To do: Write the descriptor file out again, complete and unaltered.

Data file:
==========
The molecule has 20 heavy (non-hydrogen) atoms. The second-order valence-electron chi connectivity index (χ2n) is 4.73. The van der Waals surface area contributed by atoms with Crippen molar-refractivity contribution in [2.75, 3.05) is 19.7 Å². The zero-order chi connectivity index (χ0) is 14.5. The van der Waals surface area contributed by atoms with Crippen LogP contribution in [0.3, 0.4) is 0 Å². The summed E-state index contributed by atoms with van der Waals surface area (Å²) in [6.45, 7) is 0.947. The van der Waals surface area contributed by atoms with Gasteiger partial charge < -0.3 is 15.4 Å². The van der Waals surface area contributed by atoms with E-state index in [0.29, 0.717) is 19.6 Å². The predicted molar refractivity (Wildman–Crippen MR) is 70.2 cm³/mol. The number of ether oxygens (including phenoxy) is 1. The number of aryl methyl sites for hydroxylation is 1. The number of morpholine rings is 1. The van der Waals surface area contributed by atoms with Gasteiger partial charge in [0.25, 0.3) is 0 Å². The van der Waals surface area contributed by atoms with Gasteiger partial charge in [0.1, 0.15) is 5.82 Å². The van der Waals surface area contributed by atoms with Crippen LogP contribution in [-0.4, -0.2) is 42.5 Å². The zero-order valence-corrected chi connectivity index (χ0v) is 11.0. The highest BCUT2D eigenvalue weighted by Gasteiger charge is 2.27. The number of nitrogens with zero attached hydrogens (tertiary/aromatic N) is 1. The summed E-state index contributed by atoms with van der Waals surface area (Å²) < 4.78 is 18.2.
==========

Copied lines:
The molecule has 20 heavy (non-hydrogen) atoms. The second-order valence-electron chi connectivity index (χ2n) is 4.73. The van der Waals surface area contributed by atoms with Crippen molar-refractivity contribution in [2.75, 3.05) is 19.7 Å². The zero-order chi connectivity index (χ0) is 14.5. The van der Waals surface area contributed by atoms with Crippen LogP contribution in [0.3, 0.4) is 0 Å². The summed E-state index contributed by atoms with van der Waals surface area (Å²) in [6.45, 7) is 0.947. The van der Waals surface area contributed by atoms with Gasteiger partial charge < -0.3 is 15.4 Å². The van der Waals surface area contributed by atoms with E-state index in [0.29, 0.717) is 19.6 Å². The predicted molar refractivity (Wildman–Crippen MR) is 70.2 cm³/mol. The number of ether oxygens (including phenoxy) is 1. The number of aryl methyl sites for hydroxylation is 1. The number of morpholine rings is 1. The van der Waals surface area contributed by atoms with Gasteiger partial charge in [0.25, 0.3) is 0 Å². The van der Waals surface area contributed by atoms with Gasteiger partial charge in [0.1, 0.15) is 5.82 Å². The van der Waals surface area contributed by atoms with Crippen LogP contribution in [-0.4, -0.2) is 42.5 Å². The zero-order valence-corrected chi connectivity index (χ0v) is 11.0. The highest BCUT2D eigenvalue weighted by Gasteiger charge is 2.27. The number of nitrogens with zero attached hydrogens (tertiary/aromatic N) is 1. The summed E-state index contributed by atoms with van der Waals surface area (Å²) < 4.78 is 18.2.